17. A tank carrier unit, comprising interconnected spaced upright substantially rigid frame members, a horizontal tank disposed between the frame members in spaced relation thereto, a setqof transverse flexible straps oppositely anchored to the frame members and passing beneath the tank to yieldingly suspend it, and anabove the base frame and forming rigid struts for the sides between said connections.
19. A tank cradle unit, comprising a tank adapted to contain liquid, a cradle on which the tank is mounted, hoist attaching means on the cradle comprising lift barsextending above the top of the tank, a rigid frame work for supporting said means, said framework including diagonal bracing members extending from said bars to the cradle longitudinally of the cradle, and horizontal members connecting said bars and extending over the tank, whereby the eradle and tank can be lifted as a unit without danger of damaging the tank..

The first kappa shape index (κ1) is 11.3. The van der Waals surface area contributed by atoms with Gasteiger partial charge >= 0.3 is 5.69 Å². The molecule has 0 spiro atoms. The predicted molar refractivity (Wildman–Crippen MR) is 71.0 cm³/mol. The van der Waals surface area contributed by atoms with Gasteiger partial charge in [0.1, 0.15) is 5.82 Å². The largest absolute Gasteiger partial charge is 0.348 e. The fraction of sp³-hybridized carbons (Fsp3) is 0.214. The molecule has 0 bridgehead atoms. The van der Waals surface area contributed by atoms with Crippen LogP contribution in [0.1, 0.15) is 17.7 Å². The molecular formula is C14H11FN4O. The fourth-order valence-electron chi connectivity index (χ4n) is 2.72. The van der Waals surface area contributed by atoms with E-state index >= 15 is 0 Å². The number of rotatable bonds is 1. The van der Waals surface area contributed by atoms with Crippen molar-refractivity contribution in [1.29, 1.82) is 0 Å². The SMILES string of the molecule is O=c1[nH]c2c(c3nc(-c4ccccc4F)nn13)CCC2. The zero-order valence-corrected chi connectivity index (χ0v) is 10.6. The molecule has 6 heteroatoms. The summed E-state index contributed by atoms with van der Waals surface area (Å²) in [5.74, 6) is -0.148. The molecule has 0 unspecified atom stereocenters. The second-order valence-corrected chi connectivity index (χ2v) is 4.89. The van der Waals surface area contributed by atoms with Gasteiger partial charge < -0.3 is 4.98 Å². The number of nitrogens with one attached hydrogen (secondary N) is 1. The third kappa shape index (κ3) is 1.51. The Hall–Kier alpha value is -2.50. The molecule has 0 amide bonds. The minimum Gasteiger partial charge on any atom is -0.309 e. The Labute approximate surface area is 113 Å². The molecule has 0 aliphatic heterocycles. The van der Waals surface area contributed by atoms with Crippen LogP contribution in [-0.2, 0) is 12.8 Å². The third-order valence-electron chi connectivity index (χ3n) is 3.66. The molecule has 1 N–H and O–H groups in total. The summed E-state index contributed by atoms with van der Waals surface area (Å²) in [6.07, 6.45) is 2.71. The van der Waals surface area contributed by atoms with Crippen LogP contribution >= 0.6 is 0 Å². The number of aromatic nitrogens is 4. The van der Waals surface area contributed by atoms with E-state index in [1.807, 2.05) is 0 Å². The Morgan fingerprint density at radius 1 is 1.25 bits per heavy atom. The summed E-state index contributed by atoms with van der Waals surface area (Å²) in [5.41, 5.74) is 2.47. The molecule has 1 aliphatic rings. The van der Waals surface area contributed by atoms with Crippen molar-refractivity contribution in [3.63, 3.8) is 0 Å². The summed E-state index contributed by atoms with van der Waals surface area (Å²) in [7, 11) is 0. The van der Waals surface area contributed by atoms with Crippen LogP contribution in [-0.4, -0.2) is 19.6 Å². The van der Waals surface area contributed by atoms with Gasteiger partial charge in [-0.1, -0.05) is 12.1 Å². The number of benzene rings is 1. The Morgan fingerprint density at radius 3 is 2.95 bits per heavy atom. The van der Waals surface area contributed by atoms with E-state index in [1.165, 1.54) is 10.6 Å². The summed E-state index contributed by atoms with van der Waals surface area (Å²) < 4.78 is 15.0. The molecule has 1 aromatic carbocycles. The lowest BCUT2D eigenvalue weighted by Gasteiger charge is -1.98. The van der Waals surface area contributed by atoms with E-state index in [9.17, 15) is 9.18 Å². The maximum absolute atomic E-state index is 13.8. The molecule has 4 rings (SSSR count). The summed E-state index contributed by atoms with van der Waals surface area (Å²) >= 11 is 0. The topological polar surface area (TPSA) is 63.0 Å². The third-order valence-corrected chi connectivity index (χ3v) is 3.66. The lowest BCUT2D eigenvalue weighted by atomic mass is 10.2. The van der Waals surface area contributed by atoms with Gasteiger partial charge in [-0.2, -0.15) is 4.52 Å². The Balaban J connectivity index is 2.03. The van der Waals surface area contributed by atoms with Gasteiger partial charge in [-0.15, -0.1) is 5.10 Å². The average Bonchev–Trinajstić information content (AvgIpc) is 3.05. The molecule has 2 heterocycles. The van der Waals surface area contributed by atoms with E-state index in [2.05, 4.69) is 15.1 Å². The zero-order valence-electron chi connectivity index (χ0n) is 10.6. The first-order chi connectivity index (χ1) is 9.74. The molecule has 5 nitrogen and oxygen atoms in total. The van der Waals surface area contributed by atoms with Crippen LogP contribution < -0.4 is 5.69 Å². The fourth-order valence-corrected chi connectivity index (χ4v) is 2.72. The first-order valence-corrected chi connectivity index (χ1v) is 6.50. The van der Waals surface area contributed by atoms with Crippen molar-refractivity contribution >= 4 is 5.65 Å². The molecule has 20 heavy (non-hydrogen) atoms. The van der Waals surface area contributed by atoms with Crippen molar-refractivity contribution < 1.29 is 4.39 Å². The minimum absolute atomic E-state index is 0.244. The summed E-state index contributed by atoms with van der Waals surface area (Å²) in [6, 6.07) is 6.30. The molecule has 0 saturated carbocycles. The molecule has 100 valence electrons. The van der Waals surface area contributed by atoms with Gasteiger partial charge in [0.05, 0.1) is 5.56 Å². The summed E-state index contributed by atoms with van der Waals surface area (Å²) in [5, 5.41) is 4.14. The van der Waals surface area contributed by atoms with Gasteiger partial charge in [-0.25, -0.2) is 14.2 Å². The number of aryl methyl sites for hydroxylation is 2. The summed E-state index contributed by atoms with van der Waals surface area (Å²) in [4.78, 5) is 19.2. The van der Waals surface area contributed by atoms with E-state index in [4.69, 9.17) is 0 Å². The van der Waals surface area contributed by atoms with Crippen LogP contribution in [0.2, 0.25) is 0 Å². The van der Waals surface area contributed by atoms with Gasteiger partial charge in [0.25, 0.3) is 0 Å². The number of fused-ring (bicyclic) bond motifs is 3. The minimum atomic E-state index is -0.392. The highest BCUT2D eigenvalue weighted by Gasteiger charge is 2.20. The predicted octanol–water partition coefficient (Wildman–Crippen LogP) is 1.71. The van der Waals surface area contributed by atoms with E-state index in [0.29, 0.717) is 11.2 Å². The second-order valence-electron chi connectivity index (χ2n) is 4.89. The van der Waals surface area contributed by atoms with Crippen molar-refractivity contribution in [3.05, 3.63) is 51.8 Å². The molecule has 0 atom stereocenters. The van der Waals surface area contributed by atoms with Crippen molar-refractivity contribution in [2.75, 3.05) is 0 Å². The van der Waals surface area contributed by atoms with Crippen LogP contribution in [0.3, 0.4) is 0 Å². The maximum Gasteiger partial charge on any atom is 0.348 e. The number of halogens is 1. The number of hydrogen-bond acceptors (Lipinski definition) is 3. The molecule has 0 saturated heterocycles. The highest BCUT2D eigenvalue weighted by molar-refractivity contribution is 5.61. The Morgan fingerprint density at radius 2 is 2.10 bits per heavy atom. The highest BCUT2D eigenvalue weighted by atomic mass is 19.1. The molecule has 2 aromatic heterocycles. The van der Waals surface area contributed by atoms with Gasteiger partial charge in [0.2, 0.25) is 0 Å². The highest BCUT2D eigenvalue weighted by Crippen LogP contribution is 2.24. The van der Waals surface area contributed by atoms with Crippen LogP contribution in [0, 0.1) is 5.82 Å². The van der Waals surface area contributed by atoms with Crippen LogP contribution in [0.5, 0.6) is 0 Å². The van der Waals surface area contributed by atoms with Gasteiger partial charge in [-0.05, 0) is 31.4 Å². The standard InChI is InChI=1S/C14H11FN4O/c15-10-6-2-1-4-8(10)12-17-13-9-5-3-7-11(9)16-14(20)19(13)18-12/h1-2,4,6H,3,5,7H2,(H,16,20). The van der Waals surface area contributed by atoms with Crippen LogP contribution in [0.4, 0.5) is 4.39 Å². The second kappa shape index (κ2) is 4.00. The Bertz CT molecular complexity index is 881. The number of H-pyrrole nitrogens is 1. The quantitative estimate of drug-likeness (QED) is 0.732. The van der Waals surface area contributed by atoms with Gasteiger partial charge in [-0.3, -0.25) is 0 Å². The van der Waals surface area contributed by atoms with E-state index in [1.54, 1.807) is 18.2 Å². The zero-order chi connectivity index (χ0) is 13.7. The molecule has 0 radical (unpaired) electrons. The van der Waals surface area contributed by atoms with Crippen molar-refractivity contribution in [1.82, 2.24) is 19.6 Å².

20. In a portable tank cradle unit, comprising a base frame, and upstanding sides, suspending means secured to the sides extending transversely above the base frame, and a tank resting on said means, means cooperating with the suspending means to secure the tank, said tank having bulging ends, and retaining means supported by the cradle and extending from side to side thereof in face to face contact with said bulging ends below the horizontal median plane of the tank to prevent endwisemovement of the tank in the cradle while permitting removal of the tank from the cradle without disturbing said retaining means. g
\ BENJAMIN F.